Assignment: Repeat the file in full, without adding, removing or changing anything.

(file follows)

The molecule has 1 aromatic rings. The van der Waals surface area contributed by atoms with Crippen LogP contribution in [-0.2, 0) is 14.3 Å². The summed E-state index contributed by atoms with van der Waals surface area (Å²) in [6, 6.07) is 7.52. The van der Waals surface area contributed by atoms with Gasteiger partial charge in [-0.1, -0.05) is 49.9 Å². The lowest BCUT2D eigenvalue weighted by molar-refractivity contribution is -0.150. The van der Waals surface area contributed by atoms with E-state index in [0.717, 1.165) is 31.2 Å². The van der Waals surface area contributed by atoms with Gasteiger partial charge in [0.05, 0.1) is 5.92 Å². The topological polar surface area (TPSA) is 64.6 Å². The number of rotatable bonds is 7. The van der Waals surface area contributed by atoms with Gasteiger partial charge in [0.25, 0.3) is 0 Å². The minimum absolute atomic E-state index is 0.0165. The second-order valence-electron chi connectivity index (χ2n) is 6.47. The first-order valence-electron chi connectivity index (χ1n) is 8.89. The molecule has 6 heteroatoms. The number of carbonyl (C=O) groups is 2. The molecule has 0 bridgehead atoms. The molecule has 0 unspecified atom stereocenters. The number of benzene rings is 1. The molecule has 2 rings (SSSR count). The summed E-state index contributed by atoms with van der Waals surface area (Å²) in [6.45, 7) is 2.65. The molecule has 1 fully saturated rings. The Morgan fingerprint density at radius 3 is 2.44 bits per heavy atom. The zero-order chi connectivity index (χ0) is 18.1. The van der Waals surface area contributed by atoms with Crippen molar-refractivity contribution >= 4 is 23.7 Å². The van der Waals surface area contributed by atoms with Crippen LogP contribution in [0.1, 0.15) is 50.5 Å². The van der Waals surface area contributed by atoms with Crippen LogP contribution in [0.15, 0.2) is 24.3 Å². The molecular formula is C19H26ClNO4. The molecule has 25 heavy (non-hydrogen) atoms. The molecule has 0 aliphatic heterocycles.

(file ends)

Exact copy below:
The molecule has 1 aromatic rings. The van der Waals surface area contributed by atoms with Crippen LogP contribution in [-0.2, 0) is 14.3 Å². The summed E-state index contributed by atoms with van der Waals surface area (Å²) in [6, 6.07) is 7.52. The van der Waals surface area contributed by atoms with Gasteiger partial charge in [-0.1, -0.05) is 49.9 Å². The lowest BCUT2D eigenvalue weighted by molar-refractivity contribution is -0.150. The van der Waals surface area contributed by atoms with E-state index in [0.717, 1.165) is 31.2 Å². The van der Waals surface area contributed by atoms with Gasteiger partial charge in [0.05, 0.1) is 5.92 Å². The topological polar surface area (TPSA) is 64.6 Å². The number of rotatable bonds is 7. The van der Waals surface area contributed by atoms with Gasteiger partial charge in [0.25, 0.3) is 0 Å². The minimum absolute atomic E-state index is 0.0165. The second-order valence-electron chi connectivity index (χ2n) is 6.47. The first-order valence-electron chi connectivity index (χ1n) is 8.89. The molecule has 6 heteroatoms. The number of carbonyl (C=O) groups is 2. The molecule has 0 bridgehead atoms. The molecule has 0 unspecified atom stereocenters. The number of benzene rings is 1. The molecule has 2 rings (SSSR count). The summed E-state index contributed by atoms with van der Waals surface area (Å²) in [6.45, 7) is 2.65. The molecule has 1 fully saturated rings. The Morgan fingerprint density at radius 3 is 2.44 bits per heavy atom. The zero-order chi connectivity index (χ0) is 18.1. The van der Waals surface area contributed by atoms with Crippen molar-refractivity contribution >= 4 is 23.7 Å². The van der Waals surface area contributed by atoms with Crippen LogP contribution in [0.1, 0.15) is 50.5 Å². The van der Waals surface area contributed by atoms with Crippen LogP contribution in [0.15, 0.2) is 24.3 Å². The molecular formula is C19H26ClNO4. The molecule has 25 heavy (non-hydrogen) atoms. The molecule has 0 aliphatic heterocycles.